In Thailand, the numbers of northern Thai young girls arriving at sex establishments is decreasing with a corresponding increase in the number of foreign girls. This phenomenon goes hand in hand with the influx of immigrant labour into Thailand in the last decade. The majority of foreign child prostitutes in Thailand are from Myanmar with an estimated 10,000 women and children horn Myanmar entering prostitution in Thailand yearly. The next largest proportion of foreign prostitutes in Thailand is from Yunnan while trafficked girls from Laos, Vietnam, and Cambodia are mostly lured into the sex industry in the bordering provinces. Bone study found that most Laotian prostitutes were forced to work. In all of Thailand is it estimated that there 16,423 foreign prostitutes from the Mekong subregion countries including 30 per cent child prostitutes under the age of 18; and 75 per cent of them began their sex services when they were under the age of 18. In total, it can be concluded that between 1990 and 1997, there were approximately 80,000 women and children from Mekong subregion countries and ethnic groups along the Thai-Myanmar border drawn into the sex industry in Thailand.
Using percentage estimates of various authorities and observations of the research team, it was estimated that the total number of foreign child workers who entered Thailand illegally was 194,180 with 70 per cent being boys and 30 per cent being girls. The number of foreign beggars has also more than doubled in the past three years and, between October 1, 1996 and July 31, 1997, 530 foreign children beggars were arrested and sent to detention centres. About 95 per cent of them were Cambodian and 5 per cent were Burmans with an approximately equal sex distribution. The actual number in the begging business is much higher as children were arrested only in some areas and many were not caught in the areas where arrests were made. Another estimate of the total number of children beggars was 1,060 foreign beggars and 184 Thai beggars with about 25 per cent being girls. These children beggars are ones most vulnerable to various forms of exploitation, especially when they are forced to work in beggar gangs.
The Push and Pull Factors of Child Trafficking
The economic opportunities offered in Thailand's rapidly developing economy and booming tourist industry has been the main factor pulling migrants to Thailand. Thailand's well-known sex industry creates a demand for sex workers, a large proportion of which are trafficked women and children. Of the 283 000 undocumented migrant workers who registered during 1996, 246,000 were from Myanmar,, 11,000 were from Laos and 25,000 were from Cambodia. Regarding trafficked labour or forced labour,, 10,000 young women from neighbouring countries were trafficked into prostitution in 1996. Also, thousands were lured into the beggar business controlled by smuggling gangs or into other forms of forced labour in construction, plantation, and fishery businesses.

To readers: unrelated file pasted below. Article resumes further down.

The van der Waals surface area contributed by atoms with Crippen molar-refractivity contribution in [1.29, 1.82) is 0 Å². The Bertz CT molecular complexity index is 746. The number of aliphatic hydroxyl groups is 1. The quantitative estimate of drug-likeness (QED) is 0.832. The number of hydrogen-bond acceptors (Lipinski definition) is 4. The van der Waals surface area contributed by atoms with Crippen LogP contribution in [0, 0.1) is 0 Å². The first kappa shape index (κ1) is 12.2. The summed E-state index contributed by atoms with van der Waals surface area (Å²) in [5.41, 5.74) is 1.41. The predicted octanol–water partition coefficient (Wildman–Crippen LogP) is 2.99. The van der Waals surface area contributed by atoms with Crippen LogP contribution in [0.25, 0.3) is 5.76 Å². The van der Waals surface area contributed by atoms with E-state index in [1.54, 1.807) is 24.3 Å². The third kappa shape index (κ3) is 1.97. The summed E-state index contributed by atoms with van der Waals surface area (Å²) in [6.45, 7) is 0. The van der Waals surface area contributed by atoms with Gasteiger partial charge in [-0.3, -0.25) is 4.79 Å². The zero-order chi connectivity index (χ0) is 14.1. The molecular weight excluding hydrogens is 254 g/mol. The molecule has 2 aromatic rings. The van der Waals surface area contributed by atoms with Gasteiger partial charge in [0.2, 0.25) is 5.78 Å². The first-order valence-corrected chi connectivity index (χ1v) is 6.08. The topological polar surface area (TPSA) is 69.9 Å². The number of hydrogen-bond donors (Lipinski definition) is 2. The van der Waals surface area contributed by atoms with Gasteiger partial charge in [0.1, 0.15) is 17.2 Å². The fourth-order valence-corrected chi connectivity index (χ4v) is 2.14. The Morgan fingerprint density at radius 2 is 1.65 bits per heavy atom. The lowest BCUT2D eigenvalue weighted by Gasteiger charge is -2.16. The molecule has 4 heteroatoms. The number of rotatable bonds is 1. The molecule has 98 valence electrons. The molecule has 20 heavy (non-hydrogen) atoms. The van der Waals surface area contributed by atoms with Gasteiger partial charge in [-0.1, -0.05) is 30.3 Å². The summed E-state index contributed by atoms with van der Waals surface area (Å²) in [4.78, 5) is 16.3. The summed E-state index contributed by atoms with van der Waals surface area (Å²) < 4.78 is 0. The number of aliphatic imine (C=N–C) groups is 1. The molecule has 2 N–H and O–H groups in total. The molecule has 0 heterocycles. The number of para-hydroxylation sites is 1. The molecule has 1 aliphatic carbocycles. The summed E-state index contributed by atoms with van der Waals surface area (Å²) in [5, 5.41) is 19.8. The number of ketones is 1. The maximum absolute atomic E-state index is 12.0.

In Myanmar, the push factor is equally as great as the conditions are extremely unfavourable for most people who pushes many migrants out of the country. The main factor pushing migrants out of Myanmar is the military regime of he SLORC (State Law and Order Restoration Council) government. Since 1989, grassroots people in Myanmar have faced increasing starvation due to increased types and amounts of taxes and being forced to sell their agricultural products to the government and unfair low prices. Citizens are also detained and forced to work as porters and forced labourers, especially on infrastructure projects. The cost of living has alarmingly increased and the value of the Kyat was unstable and dropping even before economic crisis in Asian currencies. The education system in Myanmar is also unreliable with schools frequently closing down and reopening, a situation which promotes lower levels of education or the search for education in other countries.
There are differences among regions regarding migration and trafficking, particularly for Shan State which was not part of Myanmar at one time. Shan State shares a long border with northern Thailand and is the home of the 'Tad people' and several other minorities. Shan State is considered isolated because of its different culture and language. The region has faced continuous race-related conflicts. After the SLORC took power, the conditions in the region became even worse. The oppression and conflicts created many broken families and caused many people to flee the country and become easy victims for traffickers.